REEDGot a number of Tweets and emails and phone calls coming in from listeners. Marcos Tweets: don't forget about closing costs. Many buyers are often shocked by this final expense in buying a home. Judith suggests: how about considering buying a co-op or a condo in Washington? Prices are a lot lower than those of a house. Monica called in, and said she is a 100-percent disabled veteran, and looking for resources to help her buy a home. Dempsey Tweets: my family always treasured the D.C. government for helping us to buy through Manna, Inc. in 2013 in the Ivy City area. Today, that neighborhood is totally transformed. Thank you for picking the right family to support.
REEDAnd Lloyd emails: one of your callers mentioned seniors being priced out by increasing value and gentrifying neighborhoods. She should know that seniors who earn less than $130,000 a year are entitled to a 50 percent reduction in their property tax in the District. But there's one question I think has been on a lot of folks minds the past year or so -- this is for Danielle -- there's been some speculation lately that there could be another recession coming in the relatively near future. Do you believe that?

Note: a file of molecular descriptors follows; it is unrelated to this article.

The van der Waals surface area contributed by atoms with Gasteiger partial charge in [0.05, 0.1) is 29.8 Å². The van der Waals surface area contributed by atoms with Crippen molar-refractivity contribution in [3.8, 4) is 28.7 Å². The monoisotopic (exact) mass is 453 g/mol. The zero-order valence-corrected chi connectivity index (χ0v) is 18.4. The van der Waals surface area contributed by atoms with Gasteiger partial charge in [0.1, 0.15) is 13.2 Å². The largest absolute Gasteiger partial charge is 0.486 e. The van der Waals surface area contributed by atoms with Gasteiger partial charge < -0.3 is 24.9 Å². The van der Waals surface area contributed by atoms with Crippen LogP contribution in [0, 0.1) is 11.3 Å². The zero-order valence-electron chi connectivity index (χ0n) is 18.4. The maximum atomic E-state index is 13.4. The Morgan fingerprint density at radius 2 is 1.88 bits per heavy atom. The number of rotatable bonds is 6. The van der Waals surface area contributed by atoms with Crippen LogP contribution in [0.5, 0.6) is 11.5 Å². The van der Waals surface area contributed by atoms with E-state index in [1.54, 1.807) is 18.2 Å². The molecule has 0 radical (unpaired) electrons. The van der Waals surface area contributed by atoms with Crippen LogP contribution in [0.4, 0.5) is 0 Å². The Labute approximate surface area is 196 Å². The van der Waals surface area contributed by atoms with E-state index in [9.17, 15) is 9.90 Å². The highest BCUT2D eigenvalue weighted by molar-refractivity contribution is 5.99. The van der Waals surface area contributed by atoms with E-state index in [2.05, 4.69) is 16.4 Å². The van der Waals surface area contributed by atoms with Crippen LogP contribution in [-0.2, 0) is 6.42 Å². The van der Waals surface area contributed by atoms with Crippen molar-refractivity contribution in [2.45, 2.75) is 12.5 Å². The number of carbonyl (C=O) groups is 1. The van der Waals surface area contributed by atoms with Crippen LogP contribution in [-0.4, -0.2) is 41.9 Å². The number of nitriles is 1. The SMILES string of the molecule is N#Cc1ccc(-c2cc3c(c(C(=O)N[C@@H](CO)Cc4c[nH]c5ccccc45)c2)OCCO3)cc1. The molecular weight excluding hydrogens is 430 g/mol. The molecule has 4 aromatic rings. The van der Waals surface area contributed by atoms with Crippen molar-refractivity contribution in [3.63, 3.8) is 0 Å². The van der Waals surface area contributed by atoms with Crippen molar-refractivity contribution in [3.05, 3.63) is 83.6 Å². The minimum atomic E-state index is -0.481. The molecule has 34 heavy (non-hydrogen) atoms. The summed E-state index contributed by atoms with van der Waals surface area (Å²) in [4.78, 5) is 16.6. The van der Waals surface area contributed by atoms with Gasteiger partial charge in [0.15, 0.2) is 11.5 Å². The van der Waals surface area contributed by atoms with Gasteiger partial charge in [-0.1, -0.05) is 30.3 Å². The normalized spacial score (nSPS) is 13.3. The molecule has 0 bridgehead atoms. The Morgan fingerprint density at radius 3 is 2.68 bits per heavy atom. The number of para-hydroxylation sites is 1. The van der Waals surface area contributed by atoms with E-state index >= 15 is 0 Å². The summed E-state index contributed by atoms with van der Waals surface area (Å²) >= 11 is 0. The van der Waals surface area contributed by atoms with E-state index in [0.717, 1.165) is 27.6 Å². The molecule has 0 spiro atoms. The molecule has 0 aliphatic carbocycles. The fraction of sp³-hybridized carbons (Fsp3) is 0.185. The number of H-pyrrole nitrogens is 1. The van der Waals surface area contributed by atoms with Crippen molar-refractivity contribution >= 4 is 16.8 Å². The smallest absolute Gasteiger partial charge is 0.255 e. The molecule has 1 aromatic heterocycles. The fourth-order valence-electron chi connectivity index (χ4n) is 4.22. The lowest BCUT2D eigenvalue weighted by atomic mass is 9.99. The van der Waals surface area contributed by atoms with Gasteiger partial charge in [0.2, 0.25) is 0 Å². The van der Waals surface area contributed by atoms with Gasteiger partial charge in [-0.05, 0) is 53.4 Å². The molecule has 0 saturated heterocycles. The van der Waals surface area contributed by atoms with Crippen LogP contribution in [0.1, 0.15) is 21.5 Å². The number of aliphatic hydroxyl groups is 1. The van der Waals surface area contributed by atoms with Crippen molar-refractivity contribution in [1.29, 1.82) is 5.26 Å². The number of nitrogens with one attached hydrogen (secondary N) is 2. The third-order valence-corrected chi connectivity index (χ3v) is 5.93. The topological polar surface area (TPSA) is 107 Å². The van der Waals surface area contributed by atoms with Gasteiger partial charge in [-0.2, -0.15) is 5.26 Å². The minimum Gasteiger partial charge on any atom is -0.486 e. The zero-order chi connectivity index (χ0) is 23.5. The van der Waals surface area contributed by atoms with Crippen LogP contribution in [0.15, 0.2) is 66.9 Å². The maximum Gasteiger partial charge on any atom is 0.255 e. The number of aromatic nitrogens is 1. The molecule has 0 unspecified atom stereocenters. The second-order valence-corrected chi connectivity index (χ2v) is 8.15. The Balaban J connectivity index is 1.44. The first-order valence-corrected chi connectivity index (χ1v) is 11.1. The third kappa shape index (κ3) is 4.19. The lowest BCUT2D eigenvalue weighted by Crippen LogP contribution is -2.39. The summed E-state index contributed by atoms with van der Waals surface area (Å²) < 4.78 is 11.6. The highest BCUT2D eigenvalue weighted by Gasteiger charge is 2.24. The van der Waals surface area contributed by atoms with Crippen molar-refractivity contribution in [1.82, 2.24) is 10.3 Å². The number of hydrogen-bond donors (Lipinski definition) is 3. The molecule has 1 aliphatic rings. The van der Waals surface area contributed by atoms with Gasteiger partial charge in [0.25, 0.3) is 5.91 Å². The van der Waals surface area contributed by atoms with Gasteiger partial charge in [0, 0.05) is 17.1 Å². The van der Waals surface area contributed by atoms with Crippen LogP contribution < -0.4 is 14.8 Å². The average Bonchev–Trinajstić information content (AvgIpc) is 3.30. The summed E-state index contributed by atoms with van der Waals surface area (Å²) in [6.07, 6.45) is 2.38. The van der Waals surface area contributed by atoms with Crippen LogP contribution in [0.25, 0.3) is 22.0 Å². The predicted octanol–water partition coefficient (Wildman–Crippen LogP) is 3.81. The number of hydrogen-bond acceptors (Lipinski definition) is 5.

HALEYou know, it's certainly a possibility. Economists are notoriously bad for actually predicting when the recessions are coming. We do know that growth has been very strong. We've had several consecutive years of job growth. And most economists are expecting growth to slow down. I don't know if it will actually get into recession territory, but we'll probably grow a bit slower in 2019 than what we saw in 2018.
HALEWe did a survey of spring homebuyers who were out shopping in the market this spring. And it was very surprising to me to find that nearly 70 percent of them expect a recession sometime within the next three years. You can look at that data and think, my goodness, people have really negative outlooks for the economy. Or you can look at that data and think, wow, in spite of a potential negative outlook, they're still out there in the market trying to find a home.